Please visit my website  which features more information on my workshops and speaking services and engagements below.






Tuesday, September 19, 2017

Dine and the 'Creative-way'




Navajo art made by an young artist Benally from Arizona community
Photo by Venaya Yazzie 2017

As Dine', as modern Navajo people, we have been given vast gifts from Creator, Dyiin.  Many of us recognize this, but many do not.

I was born into a highly tactile-oriented family. A large group of my family and relatives are very creative and therefore "make" items. This is the legacy of the Navajo clan of the Manyhogans people. Our related animal is the Otter, and we are always ensure we "busy" with our hands, we are therefore not idle people.  Many of the Manyhogans people I know are artists, they consist of: painters, potters, silversmiths, weavers, basketmakers and seamstress' among others.

My own family practices many of these activities, its in our DNA passed down to us from our ancestors, from out desert patriarchs via grandfathers, nalis, uncles....and too, through our matriarchs such as our grandmothers, mothers, aunts, cousin-sisters.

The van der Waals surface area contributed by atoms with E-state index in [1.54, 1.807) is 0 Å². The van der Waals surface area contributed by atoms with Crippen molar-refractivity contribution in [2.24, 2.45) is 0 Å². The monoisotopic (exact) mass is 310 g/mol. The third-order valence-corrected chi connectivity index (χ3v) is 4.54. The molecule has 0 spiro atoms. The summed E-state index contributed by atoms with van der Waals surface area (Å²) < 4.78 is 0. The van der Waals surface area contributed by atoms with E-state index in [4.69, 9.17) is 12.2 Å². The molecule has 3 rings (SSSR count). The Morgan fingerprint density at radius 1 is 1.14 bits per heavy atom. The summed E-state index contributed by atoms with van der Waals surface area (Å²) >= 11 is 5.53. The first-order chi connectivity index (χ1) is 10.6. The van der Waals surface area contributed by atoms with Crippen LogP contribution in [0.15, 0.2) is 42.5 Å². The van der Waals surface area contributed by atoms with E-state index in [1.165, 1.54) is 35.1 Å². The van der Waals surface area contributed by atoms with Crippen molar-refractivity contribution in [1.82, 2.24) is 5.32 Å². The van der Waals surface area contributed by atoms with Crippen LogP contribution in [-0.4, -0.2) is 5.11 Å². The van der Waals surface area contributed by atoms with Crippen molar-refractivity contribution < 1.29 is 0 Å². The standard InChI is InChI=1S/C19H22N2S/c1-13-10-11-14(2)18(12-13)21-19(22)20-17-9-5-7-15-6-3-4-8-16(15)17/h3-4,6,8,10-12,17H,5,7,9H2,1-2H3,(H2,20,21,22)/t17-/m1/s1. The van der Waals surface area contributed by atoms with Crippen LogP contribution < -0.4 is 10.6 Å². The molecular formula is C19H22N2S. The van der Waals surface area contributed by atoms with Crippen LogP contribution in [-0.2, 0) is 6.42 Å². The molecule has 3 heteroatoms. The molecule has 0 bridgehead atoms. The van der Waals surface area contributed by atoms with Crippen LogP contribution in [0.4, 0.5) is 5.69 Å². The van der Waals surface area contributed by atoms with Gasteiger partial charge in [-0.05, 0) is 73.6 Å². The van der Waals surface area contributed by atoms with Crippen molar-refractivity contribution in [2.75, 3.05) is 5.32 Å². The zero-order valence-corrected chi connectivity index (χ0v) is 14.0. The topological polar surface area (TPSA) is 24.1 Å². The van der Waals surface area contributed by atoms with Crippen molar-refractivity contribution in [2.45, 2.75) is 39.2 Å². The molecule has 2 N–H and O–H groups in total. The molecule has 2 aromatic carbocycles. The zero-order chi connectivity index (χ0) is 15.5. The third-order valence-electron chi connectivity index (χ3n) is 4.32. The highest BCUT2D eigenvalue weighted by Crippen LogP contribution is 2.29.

I share this with you as I am inspired by the new generation of Navajo artists. During the annual Window Rock Navajo Nation Fair I was able to purchase some new acquisitions from a young Navjao woman painter. I cannot recall her first name, but her last name is Benally. She is from the Window Rock, AZ community an made the two mini paintings I share.  I really adore her "vision" in her colorful, fun depiction of Navajo women. I really believe we are a blessed people with grand visions of Beatuy in our bloodline.  We as Dine' create and perpetuate 'Beautyway' when we make art. This, I believe, is the grand plan of our Creator.

Blessings in all Art things!

posted 09-21-17
by Venaya Yazzie
ALL RIGHTS RESERVED